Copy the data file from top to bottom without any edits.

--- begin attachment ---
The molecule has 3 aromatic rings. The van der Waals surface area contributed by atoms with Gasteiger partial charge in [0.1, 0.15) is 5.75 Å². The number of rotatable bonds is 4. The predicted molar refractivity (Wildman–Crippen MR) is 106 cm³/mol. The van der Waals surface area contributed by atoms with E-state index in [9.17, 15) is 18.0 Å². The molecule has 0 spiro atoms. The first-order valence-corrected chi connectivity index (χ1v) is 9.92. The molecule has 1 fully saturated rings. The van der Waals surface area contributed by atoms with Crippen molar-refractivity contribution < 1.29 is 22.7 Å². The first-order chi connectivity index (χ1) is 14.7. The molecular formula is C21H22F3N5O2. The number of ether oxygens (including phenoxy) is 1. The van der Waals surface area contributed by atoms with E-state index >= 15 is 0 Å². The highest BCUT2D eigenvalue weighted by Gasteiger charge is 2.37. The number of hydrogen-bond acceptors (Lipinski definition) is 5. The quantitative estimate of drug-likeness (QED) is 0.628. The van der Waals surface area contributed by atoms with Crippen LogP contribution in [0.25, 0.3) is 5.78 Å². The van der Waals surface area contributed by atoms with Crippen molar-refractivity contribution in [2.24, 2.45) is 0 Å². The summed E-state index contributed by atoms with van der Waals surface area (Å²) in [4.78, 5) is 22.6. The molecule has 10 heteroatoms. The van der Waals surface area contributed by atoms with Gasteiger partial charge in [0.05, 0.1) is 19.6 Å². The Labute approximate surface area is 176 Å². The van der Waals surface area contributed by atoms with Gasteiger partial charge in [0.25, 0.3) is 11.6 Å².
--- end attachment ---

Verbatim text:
The molecule has 3 aromatic rings. The van der Waals surface area contributed by atoms with Gasteiger partial charge in [0.1, 0.15) is 5.75 Å². The number of rotatable bonds is 4. The predicted molar refractivity (Wildman–Crippen MR) is 106 cm³/mol. The van der Waals surface area contributed by atoms with E-state index in [9.17, 15) is 18.0 Å². The molecule has 0 spiro atoms. The first-order valence-corrected chi connectivity index (χ1v) is 9.92. The molecule has 1 fully saturated rings. The van der Waals surface area contributed by atoms with Crippen molar-refractivity contribution < 1.29 is 22.7 Å². The first-order chi connectivity index (χ1) is 14.7. The molecular formula is C21H22F3N5O2. The number of ether oxygens (including phenoxy) is 1. The van der Waals surface area contributed by atoms with E-state index >= 15 is 0 Å². The highest BCUT2D eigenvalue weighted by Gasteiger charge is 2.37. The number of hydrogen-bond acceptors (Lipinski definition) is 5. The quantitative estimate of drug-likeness (QED) is 0.628. The van der Waals surface area contributed by atoms with Crippen LogP contribution in [0.25, 0.3) is 5.78 Å². The van der Waals surface area contributed by atoms with Crippen molar-refractivity contribution in [2.24, 2.45) is 0 Å². The summed E-state index contributed by atoms with van der Waals surface area (Å²) in [4.78, 5) is 22.6. The molecule has 10 heteroatoms. The van der Waals surface area contributed by atoms with Gasteiger partial charge in [0.05, 0.1) is 19.6 Å². The Labute approximate surface area is 176 Å². The van der Waals surface area contributed by atoms with Gasteiger partial charge in [0.25, 0.3) is 11.6 Å².